fri 01/12/2023

Ridout, SCO, Manze, Queen’s Hall, Edinburgh review - sensual mystery and searing intensity | reviews, news & interviews

Ridout, SCO, Manze, Queen’s Hall, Edinburgh review - sensual mystery and searing intensity

Ridout, SCO, Manze, Queen’s Hall, Edinburgh review - sensual mystery and searing intensity

Welcome return for an imaginative programmer of British music from Dowland to Clyne

Viola-player Timothy Ridout: self-effacing in Vaughan Williams, searing in BrittenKaupo Kikkas

The programme for this concert had Andrew Manze’s fingerprints all over it. Of all the Scottish Chamber Orchestra’s semi-regular guest conductors, he’s the one who most consistently delivers on the highest level. A thinker to his fingertips, he constructs programmes as intelligently as he plays them.

So what a wonderful idea to begin with music by Grace Williams and end with music by her teacher, Ralph Vaughan Williams. I wasn't familiar with Grace Williams’ music before this concert, but even if you didn’t know the connection you could hear some of RVW’s influence in the way she uses a string orchestra in her Sea Sketches. Indeed, you can almost sense the buzzing of RVW’s The Wasps in Grace’s rippling waves, and there’s a dusky, autumnal tinge to the string sound the even carries hints of Finzi. She’s no one’s imitator, though, and her five sea pictures are masterpieces of variety, the calmer moments inhabiting a quiet melancholy, while the faster movements swirl like a dangerous perpetuum mobile. Andrew ManzeIt’s a world away from the sensual mystery of RVW’s Flos Campi, but both were played with exquisite delicacy by the reduced forces of the SCO, the air around the sound as important a part of the experience as the actual notes. Manze (pictured above by Benjamin Ealovega) shaped the sound to perfection, everything expertly integrated. The singers of the SCO Chorus got the tone just right, by turns rich, alluring or ardent; and Timothy Ridout’s viola surged in and out of the texture in a way that brought it to life without drawing attention to himself.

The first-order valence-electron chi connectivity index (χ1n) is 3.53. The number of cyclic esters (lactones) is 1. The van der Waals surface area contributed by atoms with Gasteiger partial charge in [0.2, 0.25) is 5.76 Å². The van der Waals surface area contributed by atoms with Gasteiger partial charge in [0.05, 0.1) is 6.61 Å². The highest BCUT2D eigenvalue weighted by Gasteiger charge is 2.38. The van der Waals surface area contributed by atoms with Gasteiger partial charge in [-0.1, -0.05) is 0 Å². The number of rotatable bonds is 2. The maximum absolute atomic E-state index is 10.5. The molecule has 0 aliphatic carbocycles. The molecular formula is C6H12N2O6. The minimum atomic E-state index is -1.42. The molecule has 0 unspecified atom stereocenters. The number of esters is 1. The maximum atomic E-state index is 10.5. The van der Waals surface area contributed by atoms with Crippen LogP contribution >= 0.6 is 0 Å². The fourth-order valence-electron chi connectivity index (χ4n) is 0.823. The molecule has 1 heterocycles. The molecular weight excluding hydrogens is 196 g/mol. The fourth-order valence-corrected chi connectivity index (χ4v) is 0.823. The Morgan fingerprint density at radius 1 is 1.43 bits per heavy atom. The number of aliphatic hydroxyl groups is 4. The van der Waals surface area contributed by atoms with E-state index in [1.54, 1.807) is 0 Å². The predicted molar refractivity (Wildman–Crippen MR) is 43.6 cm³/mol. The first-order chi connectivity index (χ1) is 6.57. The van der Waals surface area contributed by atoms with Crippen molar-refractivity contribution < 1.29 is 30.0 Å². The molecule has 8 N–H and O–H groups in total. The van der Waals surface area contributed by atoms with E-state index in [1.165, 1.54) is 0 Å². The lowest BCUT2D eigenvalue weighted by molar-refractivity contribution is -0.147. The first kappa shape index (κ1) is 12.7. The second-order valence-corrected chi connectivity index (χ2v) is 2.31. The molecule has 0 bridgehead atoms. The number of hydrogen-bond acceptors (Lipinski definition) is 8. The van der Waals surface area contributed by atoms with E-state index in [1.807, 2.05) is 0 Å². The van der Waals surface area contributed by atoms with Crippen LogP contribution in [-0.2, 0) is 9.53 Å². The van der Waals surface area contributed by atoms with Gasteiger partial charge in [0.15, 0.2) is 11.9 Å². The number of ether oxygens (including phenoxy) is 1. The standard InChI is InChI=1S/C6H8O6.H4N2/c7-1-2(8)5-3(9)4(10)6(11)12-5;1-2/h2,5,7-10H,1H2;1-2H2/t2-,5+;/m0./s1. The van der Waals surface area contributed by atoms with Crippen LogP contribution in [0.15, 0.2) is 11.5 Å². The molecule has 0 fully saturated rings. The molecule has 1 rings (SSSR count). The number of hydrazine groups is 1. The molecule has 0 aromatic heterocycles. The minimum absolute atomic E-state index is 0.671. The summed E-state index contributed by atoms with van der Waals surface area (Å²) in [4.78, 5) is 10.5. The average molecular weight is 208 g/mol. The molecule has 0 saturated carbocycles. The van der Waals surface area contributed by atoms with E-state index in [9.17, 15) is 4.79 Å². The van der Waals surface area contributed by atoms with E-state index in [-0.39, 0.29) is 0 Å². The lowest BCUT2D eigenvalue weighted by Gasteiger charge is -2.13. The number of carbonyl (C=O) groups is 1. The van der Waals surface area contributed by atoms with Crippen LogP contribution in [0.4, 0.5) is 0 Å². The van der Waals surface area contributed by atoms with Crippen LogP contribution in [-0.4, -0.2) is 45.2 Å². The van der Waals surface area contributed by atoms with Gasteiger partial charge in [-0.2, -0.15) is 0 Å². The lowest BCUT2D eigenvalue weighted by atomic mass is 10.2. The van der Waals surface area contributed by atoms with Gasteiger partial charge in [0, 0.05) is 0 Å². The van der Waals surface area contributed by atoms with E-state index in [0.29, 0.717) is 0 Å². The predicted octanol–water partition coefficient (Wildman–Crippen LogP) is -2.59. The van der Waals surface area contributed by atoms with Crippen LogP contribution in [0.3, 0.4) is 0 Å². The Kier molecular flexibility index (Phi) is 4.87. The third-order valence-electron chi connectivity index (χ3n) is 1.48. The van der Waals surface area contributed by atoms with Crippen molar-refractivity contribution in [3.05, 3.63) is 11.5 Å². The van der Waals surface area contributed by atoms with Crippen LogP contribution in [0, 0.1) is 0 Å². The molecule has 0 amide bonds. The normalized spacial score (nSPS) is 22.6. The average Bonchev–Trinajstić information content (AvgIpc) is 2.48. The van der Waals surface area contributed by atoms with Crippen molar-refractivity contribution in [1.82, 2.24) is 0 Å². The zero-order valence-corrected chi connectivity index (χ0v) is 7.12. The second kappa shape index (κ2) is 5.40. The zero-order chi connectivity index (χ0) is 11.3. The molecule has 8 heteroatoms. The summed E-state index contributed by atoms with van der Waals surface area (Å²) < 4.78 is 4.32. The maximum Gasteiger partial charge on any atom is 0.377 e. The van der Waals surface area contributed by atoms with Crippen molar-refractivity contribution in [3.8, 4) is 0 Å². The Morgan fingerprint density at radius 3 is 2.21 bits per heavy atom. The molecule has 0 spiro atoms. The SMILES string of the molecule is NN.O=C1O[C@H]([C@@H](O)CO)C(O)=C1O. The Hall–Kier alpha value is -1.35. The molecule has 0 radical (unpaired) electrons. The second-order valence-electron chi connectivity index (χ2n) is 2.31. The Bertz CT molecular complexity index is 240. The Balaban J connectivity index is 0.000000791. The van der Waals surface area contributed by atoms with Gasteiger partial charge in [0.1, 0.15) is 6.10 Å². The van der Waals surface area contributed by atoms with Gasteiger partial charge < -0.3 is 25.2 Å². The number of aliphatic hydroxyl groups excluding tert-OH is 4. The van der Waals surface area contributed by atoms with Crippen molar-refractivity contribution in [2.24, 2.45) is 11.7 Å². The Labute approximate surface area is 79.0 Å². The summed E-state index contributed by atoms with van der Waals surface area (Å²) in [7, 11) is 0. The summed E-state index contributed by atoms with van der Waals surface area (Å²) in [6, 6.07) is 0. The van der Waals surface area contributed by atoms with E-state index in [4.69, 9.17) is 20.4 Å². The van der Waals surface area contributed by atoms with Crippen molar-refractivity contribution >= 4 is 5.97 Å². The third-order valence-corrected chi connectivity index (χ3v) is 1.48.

You could say that last aspect is part of a violist’s job description, but Ridout was very much the centre of attention in a searing performance of Britten’s Lachrymae that treated Britten’s Dowland variations like a revolving kaleidoscope of expression. Expression, but not of colour: there was a dusky-grey hue over the whole sound picture as though to reinforce the darkness of both the music and the mood; but Ridout and Manze conspired with the SCO strings to create something that moved from dark shuddering and detached melancholy through swirling drama and histrionic intensity. That they preceded it with an arrangement of the song that inspired Britten, Dowland’s If my complaints could passions move, added to the focused intensity of the listening experience. Anna ClynePerhaps surprisingly, the thing on the programme that came closes to relaxed listening was The Years, a new work from Anna Clyne (pictured above by Christine Kernohan). She’s the SCO’s Associate Composer, and for this choral cycle she collaborated with poet Stephanie Fleischmann to create a reflection on the passing of time, inspired partly by the experience of lockdown. Clyne’s response to the poetry is warm, tonal and accessible. The poems flow into one another but in different ways, mirroring the experience of time: we all have the same 24 hours, but it goes as slowly or as quickly as any individual’s experience.

The musical textures are appealing and melodic, and its overall atmosphere is appealing; but something about it didn’t grab me. Several of Clyne’s previous works have really forced me to listen, but this one seemed to be happening almost in the background. The gentleness of the overall tone made it diverting rather than gripping, and Clyne seemed to use a rather limited musical palette which made the music a touch repetitious in places. By the time we got to the end of the musical journey, I wasn’t convinced we’d really travelled all that far.

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